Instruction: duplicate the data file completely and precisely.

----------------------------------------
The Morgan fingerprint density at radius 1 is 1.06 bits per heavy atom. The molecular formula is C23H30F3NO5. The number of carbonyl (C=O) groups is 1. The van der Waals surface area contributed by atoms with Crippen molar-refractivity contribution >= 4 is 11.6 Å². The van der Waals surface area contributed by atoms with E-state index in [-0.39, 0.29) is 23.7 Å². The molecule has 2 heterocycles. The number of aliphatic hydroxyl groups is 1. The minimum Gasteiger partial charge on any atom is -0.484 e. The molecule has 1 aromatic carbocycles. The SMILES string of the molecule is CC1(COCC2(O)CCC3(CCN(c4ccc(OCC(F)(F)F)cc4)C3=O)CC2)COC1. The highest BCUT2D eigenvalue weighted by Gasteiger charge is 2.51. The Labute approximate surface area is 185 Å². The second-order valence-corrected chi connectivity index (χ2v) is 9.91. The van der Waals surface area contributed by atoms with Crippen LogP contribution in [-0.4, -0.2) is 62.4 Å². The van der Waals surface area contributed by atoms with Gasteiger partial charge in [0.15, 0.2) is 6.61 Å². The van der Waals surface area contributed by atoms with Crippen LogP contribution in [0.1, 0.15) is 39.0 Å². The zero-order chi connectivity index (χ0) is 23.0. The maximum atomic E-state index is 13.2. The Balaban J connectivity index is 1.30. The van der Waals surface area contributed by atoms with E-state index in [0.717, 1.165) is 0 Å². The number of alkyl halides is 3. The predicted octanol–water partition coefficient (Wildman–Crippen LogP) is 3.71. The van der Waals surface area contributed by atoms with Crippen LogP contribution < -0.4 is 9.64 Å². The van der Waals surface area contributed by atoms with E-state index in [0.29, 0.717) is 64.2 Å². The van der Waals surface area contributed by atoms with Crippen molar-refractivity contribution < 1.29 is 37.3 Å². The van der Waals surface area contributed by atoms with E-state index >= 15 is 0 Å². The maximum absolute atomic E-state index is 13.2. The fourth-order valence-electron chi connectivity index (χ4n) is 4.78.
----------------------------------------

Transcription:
The Morgan fingerprint density at radius 1 is 1.06 bits per heavy atom. The molecular formula is C23H30F3NO5. The number of carbonyl (C=O) groups is 1. The van der Waals surface area contributed by atoms with Crippen molar-refractivity contribution >= 4 is 11.6 Å². The van der Waals surface area contributed by atoms with E-state index in [-0.39, 0.29) is 23.7 Å². The molecule has 2 heterocycles. The number of aliphatic hydroxyl groups is 1. The minimum Gasteiger partial charge on any atom is -0.484 e. The molecule has 1 aromatic carbocycles. The SMILES string of the molecule is CC1(COCC2(O)CCC3(CCN(c4ccc(OCC(F)(F)F)cc4)C3=O)CC2)COC1. The highest BCUT2D eigenvalue weighted by Gasteiger charge is 2.51. The Labute approximate surface area is 185 Å². The second-order valence-corrected chi connectivity index (χ2v) is 9.91. The van der Waals surface area contributed by atoms with Crippen LogP contribution in [-0.4, -0.2) is 62.4 Å². The van der Waals surface area contributed by atoms with Gasteiger partial charge in [0.15, 0.2) is 6.61 Å². The van der Waals surface area contributed by atoms with Crippen LogP contribution in [0.1, 0.15) is 39.0 Å². The zero-order chi connectivity index (χ0) is 23.0. The maximum atomic E-state index is 13.2. The Balaban J connectivity index is 1.30. The van der Waals surface area contributed by atoms with E-state index in [0.717, 1.165) is 0 Å². The number of alkyl halides is 3. The predicted octanol–water partition coefficient (Wildman–Crippen LogP) is 3.71. The van der Waals surface area contributed by atoms with Crippen LogP contribution < -0.4 is 9.64 Å². The van der Waals surface area contributed by atoms with E-state index in [0.29, 0.717) is 64.2 Å². The van der Waals surface area contributed by atoms with Crippen molar-refractivity contribution < 1.29 is 37.3 Å². The van der Waals surface area contributed by atoms with E-state index >= 15 is 0 Å². The maximum absolute atomic E-state index is 13.2. The fourth-order valence-electron chi connectivity index (χ4n) is 4.78.